Former Boeing 737 MAX Chief Technical Pilot indicted for fraud


A former chief technical pilot for Boeing has been indicted for fraud by a grand jury in the Northern District of Texas, USA for allegedly supplying false information to the FAA during the 737 Max’s certification program.

Forkner is charged with two counts of fraud involving aircraft parts in interstate commerce and four counts of wire fraud. If convicted, he faces a maximum penalty of 20 years in prison on each count of wire fraud and 10 years in prison on each count of fraud involving aircraft parts in interstate commerce.

According to court documents, Mark Forkner allegedly deceived the FAA with materially false, inaccurate and incomplete information about the 737 Max’s Maneuvering Characteristics Augmentation System (MCAS).

This led to the omission of information in FAA documents and information about MCAS, which meant manuals and pilot-training materials produced for US-based airlines lacked any reference to MCAS.

In January Boeing paid US$2.5 billion to settle a similar criminal charge for conspiring to defraud the FAA’s Aircraft Evaluation Group about its 737 Max aircraft

Investigations led by regulators identified the MCAS as the main cause of the crashes of Lion Air Flight 610 and Ethiopian Airlines Flight 302, which resulted in the tragic loss of 346 lives in 2018 and 2019. The MCAS, which was added to the 737 because of the heavier engines used in the Max version, automatically compensates when it senses the aircraft is stalling by turning the nose of the plane down and incorrectly operated when the crashes occurred.

Assistant Attorney General Kenneth A. Polite Jr. of the Justice Department’s Criminal Division said, “Forkner allegedly abused his position of trust by intentionally withholding critical information about MCAS during the FAA evaluation and certification of the 737 MAX and from Boeing’s US ‑based airline customers.

“In doing so, he deprived airlines and pilots from knowing crucial information about an important part of the airplane’s flight controls.

“Regulators like the FAA serve a vital function to ensure the safety of the flying public. To anyone contemplating criminally impeding a regulator’s function, this indictment makes clear that the Justice Department will pursue the facts and hold you accountable.”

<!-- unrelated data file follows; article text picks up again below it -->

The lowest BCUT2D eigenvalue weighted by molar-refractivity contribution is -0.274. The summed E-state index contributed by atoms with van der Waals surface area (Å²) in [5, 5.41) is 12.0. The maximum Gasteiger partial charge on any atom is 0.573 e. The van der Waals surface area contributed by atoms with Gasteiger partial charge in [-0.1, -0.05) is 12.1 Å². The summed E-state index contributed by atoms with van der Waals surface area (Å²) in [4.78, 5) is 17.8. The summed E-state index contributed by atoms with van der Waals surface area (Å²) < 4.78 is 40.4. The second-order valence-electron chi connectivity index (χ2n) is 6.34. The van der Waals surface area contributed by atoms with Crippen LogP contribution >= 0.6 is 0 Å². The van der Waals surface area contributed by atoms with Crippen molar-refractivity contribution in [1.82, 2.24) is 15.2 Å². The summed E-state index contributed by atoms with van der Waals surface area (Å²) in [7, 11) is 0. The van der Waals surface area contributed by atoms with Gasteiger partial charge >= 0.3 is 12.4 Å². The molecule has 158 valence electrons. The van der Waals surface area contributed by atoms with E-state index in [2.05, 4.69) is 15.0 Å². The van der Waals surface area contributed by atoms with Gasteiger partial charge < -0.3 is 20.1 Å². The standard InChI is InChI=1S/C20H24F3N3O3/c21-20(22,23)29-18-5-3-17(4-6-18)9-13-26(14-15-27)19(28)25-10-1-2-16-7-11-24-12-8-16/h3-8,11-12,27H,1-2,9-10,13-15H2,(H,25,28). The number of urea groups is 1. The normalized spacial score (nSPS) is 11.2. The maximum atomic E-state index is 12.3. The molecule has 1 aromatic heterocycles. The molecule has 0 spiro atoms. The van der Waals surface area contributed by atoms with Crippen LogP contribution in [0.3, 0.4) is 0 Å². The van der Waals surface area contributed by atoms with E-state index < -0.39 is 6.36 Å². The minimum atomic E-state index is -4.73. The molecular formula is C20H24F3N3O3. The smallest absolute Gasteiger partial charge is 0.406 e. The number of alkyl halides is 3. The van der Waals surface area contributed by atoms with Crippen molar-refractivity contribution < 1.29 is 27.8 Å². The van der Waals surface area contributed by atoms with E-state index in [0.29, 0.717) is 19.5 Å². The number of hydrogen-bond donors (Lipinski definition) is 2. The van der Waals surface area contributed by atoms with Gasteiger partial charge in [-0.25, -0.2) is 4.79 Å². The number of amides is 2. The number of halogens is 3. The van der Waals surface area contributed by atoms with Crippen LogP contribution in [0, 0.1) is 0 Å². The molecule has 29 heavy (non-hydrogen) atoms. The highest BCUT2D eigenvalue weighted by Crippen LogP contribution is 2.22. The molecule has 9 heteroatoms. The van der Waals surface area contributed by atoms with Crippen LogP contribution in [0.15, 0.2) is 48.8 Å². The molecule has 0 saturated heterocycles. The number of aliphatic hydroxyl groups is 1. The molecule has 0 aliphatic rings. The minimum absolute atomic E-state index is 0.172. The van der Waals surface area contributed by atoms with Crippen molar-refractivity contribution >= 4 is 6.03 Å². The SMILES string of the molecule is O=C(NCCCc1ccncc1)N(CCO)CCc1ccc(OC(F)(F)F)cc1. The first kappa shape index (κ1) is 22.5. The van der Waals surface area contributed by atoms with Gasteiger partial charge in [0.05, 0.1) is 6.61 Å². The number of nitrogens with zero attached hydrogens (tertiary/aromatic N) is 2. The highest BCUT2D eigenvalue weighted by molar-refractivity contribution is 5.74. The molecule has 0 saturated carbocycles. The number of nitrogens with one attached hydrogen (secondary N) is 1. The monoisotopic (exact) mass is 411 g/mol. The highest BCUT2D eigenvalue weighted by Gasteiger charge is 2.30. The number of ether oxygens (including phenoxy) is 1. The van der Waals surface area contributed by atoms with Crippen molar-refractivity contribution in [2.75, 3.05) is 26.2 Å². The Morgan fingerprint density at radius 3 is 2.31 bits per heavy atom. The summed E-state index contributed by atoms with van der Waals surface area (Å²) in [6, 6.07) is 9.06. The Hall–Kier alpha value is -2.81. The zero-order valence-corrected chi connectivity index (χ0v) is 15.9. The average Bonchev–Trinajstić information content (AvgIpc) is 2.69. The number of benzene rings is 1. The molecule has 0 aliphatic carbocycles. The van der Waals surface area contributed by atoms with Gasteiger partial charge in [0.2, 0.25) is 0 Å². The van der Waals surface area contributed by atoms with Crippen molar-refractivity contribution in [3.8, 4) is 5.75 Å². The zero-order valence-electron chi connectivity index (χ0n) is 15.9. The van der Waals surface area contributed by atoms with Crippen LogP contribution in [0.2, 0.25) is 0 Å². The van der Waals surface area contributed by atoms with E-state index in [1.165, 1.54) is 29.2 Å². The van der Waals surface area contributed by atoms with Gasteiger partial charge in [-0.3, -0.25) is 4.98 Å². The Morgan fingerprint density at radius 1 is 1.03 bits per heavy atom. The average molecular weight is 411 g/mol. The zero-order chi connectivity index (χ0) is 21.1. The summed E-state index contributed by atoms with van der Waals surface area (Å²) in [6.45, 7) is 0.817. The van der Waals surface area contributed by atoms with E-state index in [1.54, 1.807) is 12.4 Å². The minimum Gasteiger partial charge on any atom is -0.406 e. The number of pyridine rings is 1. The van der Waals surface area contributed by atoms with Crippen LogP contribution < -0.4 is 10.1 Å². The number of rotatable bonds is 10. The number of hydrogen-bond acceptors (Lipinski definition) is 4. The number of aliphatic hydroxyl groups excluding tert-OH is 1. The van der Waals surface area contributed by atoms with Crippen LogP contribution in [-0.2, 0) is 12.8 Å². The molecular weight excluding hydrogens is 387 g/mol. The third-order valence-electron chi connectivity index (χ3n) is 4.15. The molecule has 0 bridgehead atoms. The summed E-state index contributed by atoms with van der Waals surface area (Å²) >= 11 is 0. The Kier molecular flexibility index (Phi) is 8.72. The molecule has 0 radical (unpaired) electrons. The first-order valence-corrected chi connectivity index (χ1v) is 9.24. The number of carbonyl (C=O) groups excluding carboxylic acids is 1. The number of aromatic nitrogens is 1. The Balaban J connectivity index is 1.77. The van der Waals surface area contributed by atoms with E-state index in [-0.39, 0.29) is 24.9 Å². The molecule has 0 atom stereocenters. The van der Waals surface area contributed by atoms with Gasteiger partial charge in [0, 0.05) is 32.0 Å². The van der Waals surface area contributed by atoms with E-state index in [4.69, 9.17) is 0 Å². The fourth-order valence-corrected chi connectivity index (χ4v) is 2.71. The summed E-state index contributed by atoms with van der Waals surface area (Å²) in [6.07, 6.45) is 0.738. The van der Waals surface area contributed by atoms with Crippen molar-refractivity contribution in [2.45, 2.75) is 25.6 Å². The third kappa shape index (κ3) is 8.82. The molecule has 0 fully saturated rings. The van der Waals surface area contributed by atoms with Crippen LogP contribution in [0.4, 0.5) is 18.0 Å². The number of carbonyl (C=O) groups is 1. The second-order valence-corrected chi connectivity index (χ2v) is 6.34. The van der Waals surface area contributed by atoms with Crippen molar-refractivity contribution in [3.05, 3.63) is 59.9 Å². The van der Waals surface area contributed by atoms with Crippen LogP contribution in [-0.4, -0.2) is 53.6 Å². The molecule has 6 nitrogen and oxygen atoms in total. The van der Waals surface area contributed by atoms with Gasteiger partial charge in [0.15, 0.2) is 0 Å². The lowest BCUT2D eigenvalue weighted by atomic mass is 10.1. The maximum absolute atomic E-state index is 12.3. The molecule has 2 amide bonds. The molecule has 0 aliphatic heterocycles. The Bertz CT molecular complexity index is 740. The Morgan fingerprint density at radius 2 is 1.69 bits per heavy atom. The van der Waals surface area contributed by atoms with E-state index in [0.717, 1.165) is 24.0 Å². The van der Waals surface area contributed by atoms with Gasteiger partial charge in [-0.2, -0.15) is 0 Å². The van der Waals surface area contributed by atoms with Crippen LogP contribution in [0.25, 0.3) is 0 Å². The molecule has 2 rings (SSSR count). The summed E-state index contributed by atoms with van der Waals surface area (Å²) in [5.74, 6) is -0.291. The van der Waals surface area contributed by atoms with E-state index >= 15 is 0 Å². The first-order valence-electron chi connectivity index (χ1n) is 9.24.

The lead counsel for the families affected by second Boeing 737 MAX Crash, Robert A. Clifford, founder and senior partner of Clifford Law Offices in Chicago said, The indictment of Boeing’s former chief pilot for deceiving federal authorities about the 737 MAX is a corporate whitewash.

“The tragic loss of 157 lives could have been prevented had Mark Forkner spoken up but he certainly didn’t act alone.

“This inexcusable type of corporate greed goes far beyond the chief pilot at the company that haphazardly made these aircraft in an effort to increase profits,” Clifford said.  “I implore the DOJ to go further in its criminal investigation and indictments to determine just how far the deception went and who was at the bottom of it all.

“I think they will find many corporate officials took part in withholding critical information from the certifying agency. A deep-dive criminal investigation is owed to these families who gave the ultimate sacrifice and to the flying public that continues to buy tickets on the MAX aircraft.”

The FAA AEG (Aircraft Evaluation Group) was responsible for determining the minimum level of pilot training required for a pilot to fly the 737 Max in the USA and based this evaluation on the nature and extent of the differences between the 737 Max and the prior version of Boeing’s 737 airplane, the 737 Next Generation (NG).

The FAA AEG published the 737 MAX Flight Standardization Board Report (FSB Report), which included among other things, the FAA AEG’s differences-training determination for the 737 MAX, as well as information about differences between the 737 MAX and the 737 NG.

According to the court documents, during November 2016 Forkner discovered information about an important change to MCAS and allegedly intentionally withheld this information and deceived the FAA AEG about MCAS. Because of his alleged deceit, the FAA AEG deleted all reference to MCAS from the final version of the 737 Max FSB Report published in July 2017.

As a result, pilots flying the 737 Max for Boeing’s US‑based airline customers were not provided any information about MCAS in their manuals and training materials. Forkner sent copies of the 737 MAX FSB Report to Boeing’s U.S.-based 737 MAX airline customers, but withheld from these customers important information about MCAS and the 737 MAX FSB Report evaluation process.

The Chicago field offices of the FBI and DOT-OIG (Department of Transport Office of Inspector General) are investigating the case, with the assistance of other FBI and DOT-OIG field offices.

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About Author


Ben has worked as a journalist and editor, covering technology, engineering and industry for the last 20 years. Initially writing about subjects from nuclear submarines to autonomous cars to future design and manufacturing technologies, he was editor of a leading UK-based engineering magazine before becoming editor of Aerospace Testing in 2017.

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